Our paper “Learning and Adaptation for Millimeter-Wave Beam Tracking and Training: a Dual Timescale Variational Framework ” has been accepted for publication at the IEEE JSAC special issue on Machine Learning in Communications and Networks!
Co-authored by Muddassar Hussain and myself.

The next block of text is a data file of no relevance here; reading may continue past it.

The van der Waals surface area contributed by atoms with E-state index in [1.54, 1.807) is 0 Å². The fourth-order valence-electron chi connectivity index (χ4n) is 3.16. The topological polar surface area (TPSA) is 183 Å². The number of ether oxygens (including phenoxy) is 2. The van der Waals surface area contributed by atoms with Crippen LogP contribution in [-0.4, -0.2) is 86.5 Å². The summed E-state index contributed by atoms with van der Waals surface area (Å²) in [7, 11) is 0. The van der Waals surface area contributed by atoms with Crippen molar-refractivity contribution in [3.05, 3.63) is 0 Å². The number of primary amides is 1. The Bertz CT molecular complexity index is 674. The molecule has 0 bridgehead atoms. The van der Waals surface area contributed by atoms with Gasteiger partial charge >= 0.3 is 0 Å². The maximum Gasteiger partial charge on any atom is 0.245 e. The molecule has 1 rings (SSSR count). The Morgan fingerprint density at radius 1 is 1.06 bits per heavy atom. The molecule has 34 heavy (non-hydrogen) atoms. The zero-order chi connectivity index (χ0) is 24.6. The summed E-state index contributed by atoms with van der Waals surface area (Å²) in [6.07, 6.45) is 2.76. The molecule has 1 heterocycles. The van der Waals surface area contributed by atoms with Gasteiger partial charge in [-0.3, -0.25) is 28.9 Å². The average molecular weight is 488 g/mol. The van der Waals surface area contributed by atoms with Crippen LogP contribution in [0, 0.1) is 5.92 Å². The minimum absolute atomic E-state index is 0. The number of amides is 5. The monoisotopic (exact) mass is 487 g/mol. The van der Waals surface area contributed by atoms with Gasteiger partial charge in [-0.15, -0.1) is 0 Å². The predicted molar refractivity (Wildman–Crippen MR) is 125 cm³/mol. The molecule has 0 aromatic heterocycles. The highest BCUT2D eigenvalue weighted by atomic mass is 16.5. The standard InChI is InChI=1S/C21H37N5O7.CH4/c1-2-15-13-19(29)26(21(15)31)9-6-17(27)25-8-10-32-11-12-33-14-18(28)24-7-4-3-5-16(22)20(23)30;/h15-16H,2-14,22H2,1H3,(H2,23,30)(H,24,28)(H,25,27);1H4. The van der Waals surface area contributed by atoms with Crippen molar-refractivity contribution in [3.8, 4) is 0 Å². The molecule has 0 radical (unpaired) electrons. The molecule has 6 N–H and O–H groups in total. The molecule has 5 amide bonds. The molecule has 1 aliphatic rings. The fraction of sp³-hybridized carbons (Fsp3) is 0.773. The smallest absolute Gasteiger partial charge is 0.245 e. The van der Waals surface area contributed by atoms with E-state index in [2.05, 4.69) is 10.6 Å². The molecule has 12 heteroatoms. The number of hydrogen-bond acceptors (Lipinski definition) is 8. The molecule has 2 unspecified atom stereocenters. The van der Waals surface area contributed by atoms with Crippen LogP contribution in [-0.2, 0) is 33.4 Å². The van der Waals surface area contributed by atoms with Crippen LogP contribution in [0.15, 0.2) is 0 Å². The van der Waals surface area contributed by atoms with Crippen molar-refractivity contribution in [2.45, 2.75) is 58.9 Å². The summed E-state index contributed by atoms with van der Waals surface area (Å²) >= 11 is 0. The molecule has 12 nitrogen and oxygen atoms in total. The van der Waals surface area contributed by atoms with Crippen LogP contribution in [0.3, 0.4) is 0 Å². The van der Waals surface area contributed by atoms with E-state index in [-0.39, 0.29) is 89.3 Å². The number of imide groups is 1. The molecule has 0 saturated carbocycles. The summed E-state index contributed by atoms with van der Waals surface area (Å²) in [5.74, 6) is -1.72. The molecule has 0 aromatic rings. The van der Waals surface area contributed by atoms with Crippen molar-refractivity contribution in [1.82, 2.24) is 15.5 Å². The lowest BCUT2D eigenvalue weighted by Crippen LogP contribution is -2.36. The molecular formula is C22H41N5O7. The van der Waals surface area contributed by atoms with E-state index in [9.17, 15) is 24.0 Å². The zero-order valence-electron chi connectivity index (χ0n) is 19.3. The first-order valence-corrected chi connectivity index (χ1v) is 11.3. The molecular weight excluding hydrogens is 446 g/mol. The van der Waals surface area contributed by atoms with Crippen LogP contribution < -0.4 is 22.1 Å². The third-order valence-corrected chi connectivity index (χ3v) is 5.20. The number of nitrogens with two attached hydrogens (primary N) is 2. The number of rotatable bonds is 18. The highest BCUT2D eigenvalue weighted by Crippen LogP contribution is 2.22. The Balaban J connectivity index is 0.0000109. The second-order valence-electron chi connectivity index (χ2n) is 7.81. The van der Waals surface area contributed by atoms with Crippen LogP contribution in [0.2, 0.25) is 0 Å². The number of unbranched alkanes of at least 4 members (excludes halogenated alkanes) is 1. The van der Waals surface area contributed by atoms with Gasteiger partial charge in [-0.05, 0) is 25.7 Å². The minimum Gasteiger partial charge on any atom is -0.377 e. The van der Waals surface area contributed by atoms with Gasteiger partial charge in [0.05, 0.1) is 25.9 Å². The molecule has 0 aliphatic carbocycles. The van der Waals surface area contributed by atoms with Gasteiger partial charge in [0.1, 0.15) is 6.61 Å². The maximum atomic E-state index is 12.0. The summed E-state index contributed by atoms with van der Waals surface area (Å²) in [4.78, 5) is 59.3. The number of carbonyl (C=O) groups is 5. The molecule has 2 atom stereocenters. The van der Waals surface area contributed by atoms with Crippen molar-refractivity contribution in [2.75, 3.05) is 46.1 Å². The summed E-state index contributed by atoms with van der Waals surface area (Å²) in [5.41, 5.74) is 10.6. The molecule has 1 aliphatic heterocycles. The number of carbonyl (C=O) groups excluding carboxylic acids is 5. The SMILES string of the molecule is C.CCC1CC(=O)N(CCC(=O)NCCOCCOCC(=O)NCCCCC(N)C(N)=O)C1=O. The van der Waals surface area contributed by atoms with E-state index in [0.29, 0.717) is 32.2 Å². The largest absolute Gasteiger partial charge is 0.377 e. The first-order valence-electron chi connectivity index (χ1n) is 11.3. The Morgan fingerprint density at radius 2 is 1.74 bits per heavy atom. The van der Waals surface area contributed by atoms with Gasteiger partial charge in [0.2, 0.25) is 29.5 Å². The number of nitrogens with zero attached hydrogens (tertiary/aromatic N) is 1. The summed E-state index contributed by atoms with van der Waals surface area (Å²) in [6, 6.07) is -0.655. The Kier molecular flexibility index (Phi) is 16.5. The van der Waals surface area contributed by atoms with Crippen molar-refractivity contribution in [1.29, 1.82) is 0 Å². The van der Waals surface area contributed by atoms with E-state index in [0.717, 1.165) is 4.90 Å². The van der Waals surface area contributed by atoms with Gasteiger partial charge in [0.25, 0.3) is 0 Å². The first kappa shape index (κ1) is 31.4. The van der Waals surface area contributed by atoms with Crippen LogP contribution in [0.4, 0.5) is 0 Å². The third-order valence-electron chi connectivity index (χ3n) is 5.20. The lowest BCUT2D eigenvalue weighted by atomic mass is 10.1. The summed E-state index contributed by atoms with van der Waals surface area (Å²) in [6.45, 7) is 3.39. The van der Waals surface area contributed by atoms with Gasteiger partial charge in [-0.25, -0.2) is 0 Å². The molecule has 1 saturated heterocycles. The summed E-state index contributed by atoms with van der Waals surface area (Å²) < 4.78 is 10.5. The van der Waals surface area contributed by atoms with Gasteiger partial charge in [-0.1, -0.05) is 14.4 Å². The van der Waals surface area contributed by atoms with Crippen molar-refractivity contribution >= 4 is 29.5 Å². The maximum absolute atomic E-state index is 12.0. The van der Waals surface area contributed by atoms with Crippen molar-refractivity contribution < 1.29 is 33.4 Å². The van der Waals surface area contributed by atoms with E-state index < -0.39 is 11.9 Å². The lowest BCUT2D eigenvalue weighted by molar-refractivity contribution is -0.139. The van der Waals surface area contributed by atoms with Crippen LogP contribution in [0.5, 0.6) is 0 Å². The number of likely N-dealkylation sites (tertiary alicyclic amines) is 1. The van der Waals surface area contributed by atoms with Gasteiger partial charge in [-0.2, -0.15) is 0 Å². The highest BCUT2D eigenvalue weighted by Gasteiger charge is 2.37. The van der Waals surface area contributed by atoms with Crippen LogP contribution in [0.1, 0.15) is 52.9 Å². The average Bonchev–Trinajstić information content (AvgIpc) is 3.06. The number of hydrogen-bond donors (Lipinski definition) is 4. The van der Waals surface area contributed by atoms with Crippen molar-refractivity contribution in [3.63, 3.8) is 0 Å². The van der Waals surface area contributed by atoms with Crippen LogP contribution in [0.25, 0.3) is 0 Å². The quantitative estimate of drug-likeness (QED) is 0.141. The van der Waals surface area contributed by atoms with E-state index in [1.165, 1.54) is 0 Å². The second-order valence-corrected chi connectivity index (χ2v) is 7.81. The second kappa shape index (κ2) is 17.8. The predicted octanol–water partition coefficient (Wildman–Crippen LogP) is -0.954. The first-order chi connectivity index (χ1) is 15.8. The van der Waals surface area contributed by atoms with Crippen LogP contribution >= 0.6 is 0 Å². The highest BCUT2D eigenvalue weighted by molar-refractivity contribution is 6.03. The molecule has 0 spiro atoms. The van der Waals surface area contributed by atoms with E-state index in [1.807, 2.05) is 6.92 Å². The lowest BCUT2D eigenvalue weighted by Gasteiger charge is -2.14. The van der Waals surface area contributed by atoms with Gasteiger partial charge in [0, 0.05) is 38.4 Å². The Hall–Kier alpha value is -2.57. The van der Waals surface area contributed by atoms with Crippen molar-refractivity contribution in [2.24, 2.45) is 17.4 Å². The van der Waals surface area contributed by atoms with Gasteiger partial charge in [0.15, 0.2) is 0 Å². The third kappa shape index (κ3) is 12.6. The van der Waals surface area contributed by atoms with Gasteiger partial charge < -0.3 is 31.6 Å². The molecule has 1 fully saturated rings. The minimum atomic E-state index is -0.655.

Millimeter-wave vehicular networks incur enormous beam-training overhead to enable narrow-beam communications. This paper proposes a learning and adaptation framework in which the dynamics of the communication beams are learned and then exploited to design adaptive beam-tracking and training with low overhead: on a long-timescale, a deep recurrent variational autoencoder (DR-VAE) uses noisy beam-training feedback to learn a probabilistic model of beam dynamics and enable predictive beam-tracking; on a short-timescale, an adaptive beam-training procedure is formulated as a partially observable (PO-) Markov decision process (MDP) and optimized via point-based value iteration (PBVI) by leveraging beam-training feedback and a probabilistic prediction of the strongest beam pair provided by the DR-VAE. In turn, beam-training feedback is used to refine the DR-VAE via stochastic gradient ascent in a continuous process of learning and adaptation. The proposed DR-VAE learning framework learns accurate beam dynamics: it reduces the Kullback-Leibler divergence between the ground truth and the learned model of beam dynamics by ~95% over the Baum-Welch algorithm and a naive learning approach that neglects feedback errors. Numerical results on a line-of-sight (LOS) scenario with multipath reveal that the proposed dual timescale approach yields near-optimal spectral efficiency, and improves it by 130% over a policy that scans exhaustively over the dominant beam pairs, and by 20% over a state-of-the-art POMDP policy. Finally, a low-complexity policy is proposed by reducing the POMDP to an error-robust MDP, and is shown to perform well in regimes with infrequent feedback errors.